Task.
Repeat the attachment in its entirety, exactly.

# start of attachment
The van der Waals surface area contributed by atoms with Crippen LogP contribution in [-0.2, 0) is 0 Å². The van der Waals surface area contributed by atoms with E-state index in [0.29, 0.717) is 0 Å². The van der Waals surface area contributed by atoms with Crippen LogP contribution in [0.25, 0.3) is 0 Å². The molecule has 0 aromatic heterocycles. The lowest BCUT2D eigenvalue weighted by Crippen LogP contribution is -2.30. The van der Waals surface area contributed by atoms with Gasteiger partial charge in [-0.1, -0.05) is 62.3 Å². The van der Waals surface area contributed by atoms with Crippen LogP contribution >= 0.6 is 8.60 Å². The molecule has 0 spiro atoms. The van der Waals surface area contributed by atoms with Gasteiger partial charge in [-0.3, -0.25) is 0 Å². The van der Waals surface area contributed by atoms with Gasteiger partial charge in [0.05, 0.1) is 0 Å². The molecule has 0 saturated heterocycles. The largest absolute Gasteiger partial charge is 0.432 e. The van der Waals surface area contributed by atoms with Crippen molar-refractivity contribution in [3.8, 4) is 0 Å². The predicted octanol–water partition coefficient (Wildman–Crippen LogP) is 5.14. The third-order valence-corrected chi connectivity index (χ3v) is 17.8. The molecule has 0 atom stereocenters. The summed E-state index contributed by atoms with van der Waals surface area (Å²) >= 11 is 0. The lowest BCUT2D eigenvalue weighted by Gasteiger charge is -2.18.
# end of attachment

The van der Waals surface area contributed by atoms with Crippen LogP contribution in [-0.2, 0) is 0 Å². The van der Waals surface area contributed by atoms with E-state index in [0.29, 0.717) is 0 Å². The van der Waals surface area contributed by atoms with Crippen LogP contribution in [0.25, 0.3) is 0 Å². The molecule has 0 aromatic heterocycles. The lowest BCUT2D eigenvalue weighted by Crippen LogP contribution is -2.30. The van der Waals surface area contributed by atoms with Gasteiger partial charge in [-0.1, -0.05) is 62.3 Å². The van der Waals surface area contributed by atoms with Crippen LogP contribution >= 0.6 is 8.60 Å². The molecule has 0 spiro atoms. The van der Waals surface area contributed by atoms with Gasteiger partial charge in [-0.3, -0.25) is 0 Å². The van der Waals surface area contributed by atoms with Gasteiger partial charge in [0.05, 0.1) is 0 Å². The molecule has 0 saturated heterocycles. The largest absolute Gasteiger partial charge is 0.432 e. The van der Waals surface area contributed by atoms with Crippen molar-refractivity contribution in [3.8, 4) is 0 Å². The predicted octanol–water partition coefficient (Wildman–Crippen LogP) is 5.14. The third-order valence-corrected chi connectivity index (χ3v) is 17.8. The molecule has 0 atom stereocenters. The summed E-state index contributed by atoms with van der Waals surface area (Å²) >= 11 is 0. The lowest BCUT2D eigenvalue weighted by Gasteiger charge is -2.18.